OpTic Gaming takes first title in Advanced Warfare
Call of Duty's most popular team won their first championship in the game's newest generation this weekend.
OpTic Gaming and the super team they formed during a tumultuous offseason took their first major title at UMG Orlando, surviving a terrible first day of play to sweep the remainder of the tournament and secure the $15,000 top prize.
The favorite may have won the second major Call of Duty: Advanced Warfare live tournament, but that doesn’t mean it wasn’t filled with surprising results.
OpTic lost their first two matches, against Revenge and Stunner Gaming, in 3-0 sweeps, heralding a potentially dismal performance. But once Friday was over, they were unstoppable, never dropping more than a single map in a series on their way to the title.
But OpTic’s win was hardly the story of the tournament. While their performance was great, it was also expected in many ways. The team that pulled together perhaps the three most dynamic players in Call of Duty, Ian “Crimsix” Porter, Matt “FormaL” Piper, and Seth “Scump” Abner, is expected to win.
Here’s some of the other stories from the weekend.
Stunner Gaming stuns by placing second
It was a team that isn’t even in the Major League Gaming Call of Duty: Advanced Warfare league.
Stunner Gaming shocked fans with a run through the tournament that included many highlight reel plays, including a stunning finish to their semifinal series against Denial. Of course, the result was hardly shocking if you pay attention to online tournament results—Stunner Gaming has built a reputation as “warriors” thanks to their online play.
Now everyone will take the team of Brian “Prplxd” Ladd, Hamza “VeXeD” Pirzada, Tommy “TJHaLy” Haly, and Cuyler “Huke” Garland seriously.
Garland is emerging as the next Call of Duty superstar. The 15-year-old may not be able to compete at the Call of Duty Championship for the next two years due to his youth, but he’s emerged as one of Advanced Warfare’s best players. At MLG Columbus he posted the best K/D of the tournament at 1.21 as a member of Carnage, and he continued his superb play in Orlando with a 1.1 K/D and ridiculous numbers in respawn games.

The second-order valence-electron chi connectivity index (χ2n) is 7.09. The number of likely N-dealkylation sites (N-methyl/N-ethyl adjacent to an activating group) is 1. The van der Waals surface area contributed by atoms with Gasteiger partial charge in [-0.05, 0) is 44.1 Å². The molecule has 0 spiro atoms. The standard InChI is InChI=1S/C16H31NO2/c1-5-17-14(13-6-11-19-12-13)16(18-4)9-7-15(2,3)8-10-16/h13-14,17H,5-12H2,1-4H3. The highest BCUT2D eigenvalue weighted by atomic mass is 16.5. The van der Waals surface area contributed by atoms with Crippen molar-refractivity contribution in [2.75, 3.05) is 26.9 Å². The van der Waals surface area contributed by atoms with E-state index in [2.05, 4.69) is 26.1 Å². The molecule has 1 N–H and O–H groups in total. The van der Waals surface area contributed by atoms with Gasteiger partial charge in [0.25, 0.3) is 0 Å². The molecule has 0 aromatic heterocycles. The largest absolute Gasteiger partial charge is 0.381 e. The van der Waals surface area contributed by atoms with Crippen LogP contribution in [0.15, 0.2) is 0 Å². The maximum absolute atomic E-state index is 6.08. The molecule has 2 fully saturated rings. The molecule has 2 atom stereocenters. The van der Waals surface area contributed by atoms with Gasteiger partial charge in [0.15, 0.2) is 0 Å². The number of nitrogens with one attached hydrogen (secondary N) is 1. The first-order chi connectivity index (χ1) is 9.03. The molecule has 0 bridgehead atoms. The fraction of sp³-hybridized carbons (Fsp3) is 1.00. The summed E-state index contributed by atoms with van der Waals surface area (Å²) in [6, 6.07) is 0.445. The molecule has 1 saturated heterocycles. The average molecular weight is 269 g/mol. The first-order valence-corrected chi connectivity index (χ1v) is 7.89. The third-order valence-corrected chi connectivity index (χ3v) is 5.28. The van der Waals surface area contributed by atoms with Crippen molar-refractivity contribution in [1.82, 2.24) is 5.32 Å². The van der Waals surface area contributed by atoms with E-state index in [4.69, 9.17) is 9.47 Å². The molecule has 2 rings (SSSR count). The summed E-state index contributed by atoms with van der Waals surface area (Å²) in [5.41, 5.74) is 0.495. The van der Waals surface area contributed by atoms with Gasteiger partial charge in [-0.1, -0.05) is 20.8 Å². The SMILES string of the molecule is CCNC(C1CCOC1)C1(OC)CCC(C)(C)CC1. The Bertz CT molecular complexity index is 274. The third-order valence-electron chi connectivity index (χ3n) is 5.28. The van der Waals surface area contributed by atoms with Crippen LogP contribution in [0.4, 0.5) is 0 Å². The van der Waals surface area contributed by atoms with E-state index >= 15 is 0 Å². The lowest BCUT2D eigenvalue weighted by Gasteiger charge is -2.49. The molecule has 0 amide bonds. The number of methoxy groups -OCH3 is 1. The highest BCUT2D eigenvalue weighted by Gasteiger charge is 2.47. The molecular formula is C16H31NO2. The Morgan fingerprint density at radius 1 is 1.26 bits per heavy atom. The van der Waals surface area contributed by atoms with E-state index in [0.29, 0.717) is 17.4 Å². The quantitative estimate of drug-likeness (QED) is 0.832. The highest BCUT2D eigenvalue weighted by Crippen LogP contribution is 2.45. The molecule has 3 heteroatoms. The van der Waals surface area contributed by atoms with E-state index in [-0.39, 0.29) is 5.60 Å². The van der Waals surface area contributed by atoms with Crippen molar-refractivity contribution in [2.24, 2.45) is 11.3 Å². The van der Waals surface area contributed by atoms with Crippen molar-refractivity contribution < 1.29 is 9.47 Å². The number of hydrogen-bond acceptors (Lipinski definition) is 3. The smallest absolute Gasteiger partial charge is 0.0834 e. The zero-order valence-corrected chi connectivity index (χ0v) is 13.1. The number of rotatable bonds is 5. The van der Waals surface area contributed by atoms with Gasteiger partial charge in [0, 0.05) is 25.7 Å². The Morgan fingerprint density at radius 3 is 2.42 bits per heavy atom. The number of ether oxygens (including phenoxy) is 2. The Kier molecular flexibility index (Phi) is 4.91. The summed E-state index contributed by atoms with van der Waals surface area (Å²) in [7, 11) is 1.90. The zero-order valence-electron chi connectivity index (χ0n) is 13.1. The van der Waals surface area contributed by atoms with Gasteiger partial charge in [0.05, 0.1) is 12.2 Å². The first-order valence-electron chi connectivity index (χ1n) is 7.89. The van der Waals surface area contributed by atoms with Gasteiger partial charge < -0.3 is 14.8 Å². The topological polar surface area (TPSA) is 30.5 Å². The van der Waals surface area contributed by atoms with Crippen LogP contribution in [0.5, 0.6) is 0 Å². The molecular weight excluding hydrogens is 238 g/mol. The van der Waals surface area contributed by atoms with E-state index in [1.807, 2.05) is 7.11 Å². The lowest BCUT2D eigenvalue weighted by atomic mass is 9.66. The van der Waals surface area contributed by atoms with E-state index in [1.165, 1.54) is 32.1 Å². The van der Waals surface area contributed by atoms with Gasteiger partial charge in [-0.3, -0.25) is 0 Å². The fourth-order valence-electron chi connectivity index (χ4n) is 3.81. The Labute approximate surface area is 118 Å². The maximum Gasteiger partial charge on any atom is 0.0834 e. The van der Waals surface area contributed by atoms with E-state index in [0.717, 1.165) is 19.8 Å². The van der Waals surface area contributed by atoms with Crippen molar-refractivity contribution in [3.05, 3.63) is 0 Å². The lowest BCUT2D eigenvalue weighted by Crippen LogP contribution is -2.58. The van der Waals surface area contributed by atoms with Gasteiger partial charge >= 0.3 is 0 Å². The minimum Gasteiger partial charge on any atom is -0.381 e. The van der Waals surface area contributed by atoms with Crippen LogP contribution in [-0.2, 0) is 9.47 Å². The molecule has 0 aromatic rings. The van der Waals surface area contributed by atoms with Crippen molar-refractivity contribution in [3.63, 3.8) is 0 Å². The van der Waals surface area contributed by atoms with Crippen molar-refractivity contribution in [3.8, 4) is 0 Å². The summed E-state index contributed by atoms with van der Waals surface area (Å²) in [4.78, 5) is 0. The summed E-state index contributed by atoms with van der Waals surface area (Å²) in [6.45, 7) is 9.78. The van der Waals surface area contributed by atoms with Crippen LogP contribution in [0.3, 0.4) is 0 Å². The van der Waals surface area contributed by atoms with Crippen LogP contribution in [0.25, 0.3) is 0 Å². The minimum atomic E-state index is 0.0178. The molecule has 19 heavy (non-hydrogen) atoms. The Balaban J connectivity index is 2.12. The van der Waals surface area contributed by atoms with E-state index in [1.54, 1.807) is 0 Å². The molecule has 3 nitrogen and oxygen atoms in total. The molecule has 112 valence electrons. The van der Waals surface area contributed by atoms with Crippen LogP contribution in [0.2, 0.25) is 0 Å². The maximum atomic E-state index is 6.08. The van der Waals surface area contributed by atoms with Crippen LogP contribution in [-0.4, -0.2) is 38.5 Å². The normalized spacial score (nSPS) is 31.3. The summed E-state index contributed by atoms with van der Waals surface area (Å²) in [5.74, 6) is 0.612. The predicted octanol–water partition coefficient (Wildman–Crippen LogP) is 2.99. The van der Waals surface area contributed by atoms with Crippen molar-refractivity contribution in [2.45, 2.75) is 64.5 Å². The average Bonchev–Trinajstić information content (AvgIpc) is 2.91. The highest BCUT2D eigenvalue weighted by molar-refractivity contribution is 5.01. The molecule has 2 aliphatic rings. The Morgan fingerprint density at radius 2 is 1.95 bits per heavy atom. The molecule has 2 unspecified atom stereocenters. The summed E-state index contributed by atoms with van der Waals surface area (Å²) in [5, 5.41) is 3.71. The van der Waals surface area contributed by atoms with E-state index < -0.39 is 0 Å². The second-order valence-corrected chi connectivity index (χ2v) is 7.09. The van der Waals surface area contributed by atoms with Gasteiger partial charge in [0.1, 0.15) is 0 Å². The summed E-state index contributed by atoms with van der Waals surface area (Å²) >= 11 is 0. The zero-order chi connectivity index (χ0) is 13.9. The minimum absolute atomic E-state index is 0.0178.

Of course his teammate Haly also stole the show. In the semifinal match against Denial, his interception saved the game for Stunner. Haly also finished sixth in the tourney with a 1.11 K/D and 31.15 K/R.
The Warriors Perform
Heading into Orlando, many players questioned the online results in the weeks heading into the event. Online “warriors,” as they are called, players who take advantage of good internet and host, are perceived to dominate online competition. But at UMG Orlando, those very teams are the ones that topped the standings.
OpTic Gaming, Stunner Gaming, and Denial all placed top three at Orlando, a mirror of recent online results. JusTus, ranked third in the MLG online league, took fourth.
Veteran teams like FaZe, OpTic Nation, and EnVyUs—squads that have struggled online but theoretically have the veteran tournament experience to carry them through in the live environment—struggled against the online champions.
It’s high time players start taking online Call of Duty more seriously. Even if host and ping has major influence on results, there’s no substitute for taking the game seriously all the time—even online.
Denial trick referee and get away with it
Against Team Kaliber, Denial’s captain Tommy “ZooMaa” PPaparatto managed to convince the UMG admins that not once, but twice, a glitch prevented his team from scoring two points for dunking in the Uplink game mode. The problem is there’s no evidence such a glitch actually exists, and video from the tournament show that Paparatto actually tossed the ball to score each time, meaning Denial should have only had two points on the scoreboard total. Denial won the map 4-2.
Paparatto later admitted he threw the ball on one of the attempts, but was unapologetic about taking the free point since he believed it didn’t affect the score.